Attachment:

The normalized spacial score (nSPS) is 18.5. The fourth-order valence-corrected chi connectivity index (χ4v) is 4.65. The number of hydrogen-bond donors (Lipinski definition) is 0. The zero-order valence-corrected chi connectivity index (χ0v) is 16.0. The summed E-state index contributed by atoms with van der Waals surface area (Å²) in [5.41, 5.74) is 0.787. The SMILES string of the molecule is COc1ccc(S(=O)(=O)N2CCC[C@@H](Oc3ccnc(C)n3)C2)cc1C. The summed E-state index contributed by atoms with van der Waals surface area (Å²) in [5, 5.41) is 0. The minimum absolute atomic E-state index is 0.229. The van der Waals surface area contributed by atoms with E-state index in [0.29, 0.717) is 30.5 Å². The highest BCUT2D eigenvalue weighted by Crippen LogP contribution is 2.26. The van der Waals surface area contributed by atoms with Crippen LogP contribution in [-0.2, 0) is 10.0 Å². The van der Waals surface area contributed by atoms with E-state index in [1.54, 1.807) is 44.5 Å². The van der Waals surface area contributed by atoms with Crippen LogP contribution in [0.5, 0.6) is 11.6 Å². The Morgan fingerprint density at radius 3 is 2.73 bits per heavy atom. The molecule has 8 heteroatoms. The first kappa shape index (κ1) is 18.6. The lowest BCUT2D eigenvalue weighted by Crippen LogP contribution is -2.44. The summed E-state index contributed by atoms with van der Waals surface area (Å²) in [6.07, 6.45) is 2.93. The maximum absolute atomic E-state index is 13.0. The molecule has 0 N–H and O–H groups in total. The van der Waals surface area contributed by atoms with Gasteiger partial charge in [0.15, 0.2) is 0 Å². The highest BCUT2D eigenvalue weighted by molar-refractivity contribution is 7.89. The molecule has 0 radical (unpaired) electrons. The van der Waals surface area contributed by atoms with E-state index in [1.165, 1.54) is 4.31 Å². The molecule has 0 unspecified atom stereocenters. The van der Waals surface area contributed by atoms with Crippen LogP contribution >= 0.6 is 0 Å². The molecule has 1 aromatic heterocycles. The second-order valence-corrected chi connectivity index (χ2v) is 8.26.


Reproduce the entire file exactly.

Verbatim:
The normalized spacial score (nSPS) is 18.5. The fourth-order valence-corrected chi connectivity index (χ4v) is 4.65. The number of hydrogen-bond donors (Lipinski definition) is 0. The zero-order valence-corrected chi connectivity index (χ0v) is 16.0. The summed E-state index contributed by atoms with van der Waals surface area (Å²) in [5.41, 5.74) is 0.787. The SMILES string of the molecule is COc1ccc(S(=O)(=O)N2CCC[C@@H](Oc3ccnc(C)n3)C2)cc1C. The summed E-state index contributed by atoms with van der Waals surface area (Å²) in [5, 5.41) is 0. The minimum absolute atomic E-state index is 0.229. The van der Waals surface area contributed by atoms with E-state index in [0.29, 0.717) is 30.5 Å². The highest BCUT2D eigenvalue weighted by Crippen LogP contribution is 2.26. The van der Waals surface area contributed by atoms with Crippen LogP contribution in [-0.2, 0) is 10.0 Å². The van der Waals surface area contributed by atoms with E-state index in [1.54, 1.807) is 44.5 Å². The van der Waals surface area contributed by atoms with Crippen LogP contribution in [0.5, 0.6) is 11.6 Å². The Morgan fingerprint density at radius 3 is 2.73 bits per heavy atom. The molecule has 8 heteroatoms. The first kappa shape index (κ1) is 18.6. The lowest BCUT2D eigenvalue weighted by Crippen LogP contribution is -2.44. The summed E-state index contributed by atoms with van der Waals surface area (Å²) in [6.07, 6.45) is 2.93. The maximum absolute atomic E-state index is 13.0. The molecule has 0 N–H and O–H groups in total. The van der Waals surface area contributed by atoms with Gasteiger partial charge in [0.15, 0.2) is 0 Å². The highest BCUT2D eigenvalue weighted by molar-refractivity contribution is 7.89. The molecule has 0 radical (unpaired) electrons. The van der Waals surface area contributed by atoms with E-state index in [1.165, 1.54) is 4.31 Å². The molecule has 0 unspecified atom stereocenters. The van der Waals surface area contributed by atoms with Crippen LogP contribution >= 0.6 is 0 Å². The molecule has 1 aromatic heterocycles. The second-order valence-corrected chi connectivity index (χ2v) is 8.26.